Fabry diseases

An Overview

Fabry disease runs in families. It can have lots of different symptoms, including pain in the hands and feet and a specific kind of rash.
When you have Fabry disease, a certain type of fatty substance builds up in the cells of your body. It narrows your blood vessels, which can hurt your skin, kidneys, heart, brain, and nervous system.

Types of Fabry disease?

The types of Fabry disease reflect a person’s age when symptoms first appear. Types include:
• Classic type: Symptoms of classic Fabry disease appear during childhood or the teenage years. One hallmark disease symptom — a painful burning sensation in the hands and feet — may be noticeable as early as age two. Symptoms get progressively worse over time.
• Late-onset/atypical type: People with late-onset Fabry disease don’t have symptoms until they’re in their 30s or older. The first indication of a problem may be kidney failure or heart disease.

Causes of Fabry diseases

You get Fabry disease from your parents. It’s passed down through genes.
The problem is that your body can’t make an enzyme called alpha-galactosidase A, which you need to break down fatty substances like oils, waxes and fatty acids. When you have Fabry disease, you either were born without that enzyme or it doesn’t work right.
GLA gene mutations that result in an absence of alpha-galactosidase A activity lead to the classic, severe form of Fabry disease. Mutations that decrease but do not eliminate the enzyme’s activity usually cause the milder, late-onset forms of Fabry disease that typically affect only the heart or kidneys.

Symptoms for Fabry diseases

• Pain and burning in your hands and feet that get worse with exercise, fever, hot weather, or when you’re tired.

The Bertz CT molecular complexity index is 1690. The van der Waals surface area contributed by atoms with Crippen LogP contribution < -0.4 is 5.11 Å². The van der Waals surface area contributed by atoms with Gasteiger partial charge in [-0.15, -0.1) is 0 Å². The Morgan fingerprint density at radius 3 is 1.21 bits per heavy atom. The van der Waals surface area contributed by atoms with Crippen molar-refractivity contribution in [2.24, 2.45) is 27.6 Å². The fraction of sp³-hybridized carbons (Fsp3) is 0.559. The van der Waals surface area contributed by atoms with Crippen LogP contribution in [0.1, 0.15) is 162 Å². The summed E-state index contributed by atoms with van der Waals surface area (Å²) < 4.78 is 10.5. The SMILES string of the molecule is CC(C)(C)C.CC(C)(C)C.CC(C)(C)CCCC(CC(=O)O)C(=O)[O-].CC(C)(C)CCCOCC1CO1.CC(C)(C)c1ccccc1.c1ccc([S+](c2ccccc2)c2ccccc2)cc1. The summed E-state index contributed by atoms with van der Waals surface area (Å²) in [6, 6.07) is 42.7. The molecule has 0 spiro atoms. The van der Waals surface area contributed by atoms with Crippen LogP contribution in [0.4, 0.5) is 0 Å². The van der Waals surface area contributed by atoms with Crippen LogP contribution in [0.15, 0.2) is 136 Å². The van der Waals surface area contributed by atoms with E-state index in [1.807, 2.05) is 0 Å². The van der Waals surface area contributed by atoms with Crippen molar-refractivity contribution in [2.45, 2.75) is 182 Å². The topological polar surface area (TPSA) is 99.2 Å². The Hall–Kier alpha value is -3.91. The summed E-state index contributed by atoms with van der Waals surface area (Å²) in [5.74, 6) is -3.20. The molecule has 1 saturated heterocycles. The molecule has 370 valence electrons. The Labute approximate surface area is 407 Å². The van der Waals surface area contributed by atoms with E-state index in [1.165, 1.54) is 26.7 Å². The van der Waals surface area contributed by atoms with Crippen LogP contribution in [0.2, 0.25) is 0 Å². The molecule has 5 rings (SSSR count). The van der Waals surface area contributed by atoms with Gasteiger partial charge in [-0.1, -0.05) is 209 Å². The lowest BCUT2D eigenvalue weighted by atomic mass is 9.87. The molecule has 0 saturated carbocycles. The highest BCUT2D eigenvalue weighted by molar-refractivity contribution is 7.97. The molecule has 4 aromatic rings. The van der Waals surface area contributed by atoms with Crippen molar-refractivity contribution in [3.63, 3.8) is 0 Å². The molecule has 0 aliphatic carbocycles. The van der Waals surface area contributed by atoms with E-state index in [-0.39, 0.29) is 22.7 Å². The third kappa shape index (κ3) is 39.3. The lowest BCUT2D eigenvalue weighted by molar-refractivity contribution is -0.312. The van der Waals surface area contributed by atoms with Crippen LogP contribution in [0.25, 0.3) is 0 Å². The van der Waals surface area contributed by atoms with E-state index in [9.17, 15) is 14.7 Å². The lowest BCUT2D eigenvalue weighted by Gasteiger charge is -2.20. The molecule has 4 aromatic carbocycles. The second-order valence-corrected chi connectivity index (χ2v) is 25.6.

• Burning or tingling pain in the hands and feet. In males this can occur as early as 2 to 8 years old. In females it occurs later in childhood or adolescence. Episodes of intense pain, which can last from minutes to days, are called “Fabry crises.

• Small, dark red spots usually found between your bellybutton and knees

• Cloudy vision

• Hearing loss

• Skin rash. This reddish-purple rash is slightly raised and occurs between the belly button and the knees. It’s called angiokeratoma.

• Stomach problems. This includes cramps, gas, and diarrhea.

• Ringing in the ears

• Sweating less than normal

• Stomach pain, bowel movements right after eating

• Lack of sweat production. This affects more males than females.

• Abnormal corneas. Blood vessels in the eyes may have a changed appearance, but this doesn’t affect vision.

• General tiredness, dizziness, headache, nausea and heat intolerance. Males may have swelling in their feet and legs.

Diagnosis

• FD can be difficult to diagnose because the symptoms are similar to those of other diseases. Symptoms are often present long before a diagnosis. Many people are not diagnosed until they have an FD crisis.

• Type 1 FD is most often diagnosed by doctors on the basis of the child’s symptoms. In adults, FD is often diagnosed when they’re being tested or treated for heart or kidney problems.

• An FD diagnosis for males can be confirmed by a blood test that measures the amount of the damaged enzyme. For females, this test isn’t sufficient, because the damaged enzyme may seem normal even though some organs are damaged.

• FD can cause a wide variety of symptoms. If you have FD, you’ll probably see specialists for some of these symptoms. In general, treatment will aim at managing symptoms, relieving pain, and preventing further damage.

• Once you’ve been diagnosed with FD, it’s important to regularly see your doctor to monitor your symptoms. People with FD are advised not to smoke.

Treatment

Enzyme-replacement therapy (ERT)
ERT is now a first-line treatment recommended for all people with FD. Agalsidase beta (Fabrazyme) has been used since 2003, when it was approved by the U.S. Food and Drug Administration. It’s given intravenously, or through an IV.
Pain management
Pain management can involve avoiding activities that might bring on symptoms, such as strenuous exercise or temperature changes. Your doctor may also prescribe medications such as diphenylhydantoin (Dilantin) or carbamazapine (Tegretol). These are taken daily for pain reduction and prevention of FD crises.

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